The Invention of the Eyewitness: Witnessing and Testimony in Early Modern France
In an examination of eyewitness travel writing in thirteenth- through sixteenth-century France, Andrea Frisch studies the figure of the witness at a historical juncture and in a cultural context in which that figure is generally thought to have begun to assume a recognizably modern form and function.
Whereas most accounts of early modern travel literature tend to read modern presuppositions about witnessing and testimony back into the material, Frisch approaches the early modern witness in terms of the cultural legacy of the Middle Ages. Through primary readings in law and theology, Frisch documents the tension between the ethical witness (the characteristic witness of premodernity) and the epistemic witness (the modern witness) and explores the impact of that tension on the figure of the witness in pre- and early modern French-language travel literature.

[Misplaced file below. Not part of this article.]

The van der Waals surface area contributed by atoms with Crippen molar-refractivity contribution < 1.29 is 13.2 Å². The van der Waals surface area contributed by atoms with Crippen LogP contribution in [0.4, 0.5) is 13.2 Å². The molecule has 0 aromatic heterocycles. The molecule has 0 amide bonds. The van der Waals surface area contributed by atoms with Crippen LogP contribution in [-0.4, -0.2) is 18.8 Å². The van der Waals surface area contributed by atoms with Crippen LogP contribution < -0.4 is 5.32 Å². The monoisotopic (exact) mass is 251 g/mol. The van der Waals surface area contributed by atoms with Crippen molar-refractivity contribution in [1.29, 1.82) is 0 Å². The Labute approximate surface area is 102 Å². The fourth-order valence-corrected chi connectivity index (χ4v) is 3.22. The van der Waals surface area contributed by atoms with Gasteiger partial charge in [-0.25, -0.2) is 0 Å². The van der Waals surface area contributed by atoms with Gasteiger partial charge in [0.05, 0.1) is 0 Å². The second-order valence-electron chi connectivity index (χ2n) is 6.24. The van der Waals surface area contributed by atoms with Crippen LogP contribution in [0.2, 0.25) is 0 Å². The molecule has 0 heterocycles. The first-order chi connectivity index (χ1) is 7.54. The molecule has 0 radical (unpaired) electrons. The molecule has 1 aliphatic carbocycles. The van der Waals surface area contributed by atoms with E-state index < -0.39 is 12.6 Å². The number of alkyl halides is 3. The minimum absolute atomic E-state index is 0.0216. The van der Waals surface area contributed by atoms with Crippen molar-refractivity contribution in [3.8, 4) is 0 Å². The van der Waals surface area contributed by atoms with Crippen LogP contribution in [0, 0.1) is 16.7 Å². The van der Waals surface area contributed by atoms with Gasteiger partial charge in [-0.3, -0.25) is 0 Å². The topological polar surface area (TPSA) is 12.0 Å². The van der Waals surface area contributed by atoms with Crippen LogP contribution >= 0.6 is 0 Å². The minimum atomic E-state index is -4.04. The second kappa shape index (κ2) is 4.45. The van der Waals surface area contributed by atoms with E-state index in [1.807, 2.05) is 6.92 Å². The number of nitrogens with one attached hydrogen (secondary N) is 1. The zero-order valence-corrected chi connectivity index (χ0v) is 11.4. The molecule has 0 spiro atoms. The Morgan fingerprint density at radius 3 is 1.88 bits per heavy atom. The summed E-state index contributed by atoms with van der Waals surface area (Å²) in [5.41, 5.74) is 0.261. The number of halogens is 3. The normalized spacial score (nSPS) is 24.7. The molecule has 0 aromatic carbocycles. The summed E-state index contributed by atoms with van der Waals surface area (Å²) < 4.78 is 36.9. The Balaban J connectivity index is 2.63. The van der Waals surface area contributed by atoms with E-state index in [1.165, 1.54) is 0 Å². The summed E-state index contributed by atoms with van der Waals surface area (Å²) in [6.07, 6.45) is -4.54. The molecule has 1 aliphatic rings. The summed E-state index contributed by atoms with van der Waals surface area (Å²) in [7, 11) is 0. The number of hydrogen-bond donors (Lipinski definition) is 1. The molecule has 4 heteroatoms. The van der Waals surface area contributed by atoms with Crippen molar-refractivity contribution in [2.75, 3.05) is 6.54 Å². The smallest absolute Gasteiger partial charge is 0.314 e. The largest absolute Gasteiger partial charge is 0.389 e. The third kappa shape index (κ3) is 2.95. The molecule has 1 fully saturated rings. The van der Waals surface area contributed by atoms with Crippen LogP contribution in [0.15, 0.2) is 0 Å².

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Always the observer , never the participant , Mandeville sees the East without
taking it in , since he apparently remains impervious to eastern influences . The
many exotic alphabets Mandeville transcribes are emblematic in this regard :
The triumphant conquest of the Almyrodes is never actually reported – much less
described in any detail – by our intrepid narrator . Indeed , Alcofribas gives
absolutely no information about Pantagruel ' s final battle . Instead , the hero
It is important to note , however , that the language of signs is not characterized in
this scene as a primitive tool of last resort – the narrator never suggests that the
exchange he reports , nor his report itself , are compromised by the non - verbal ...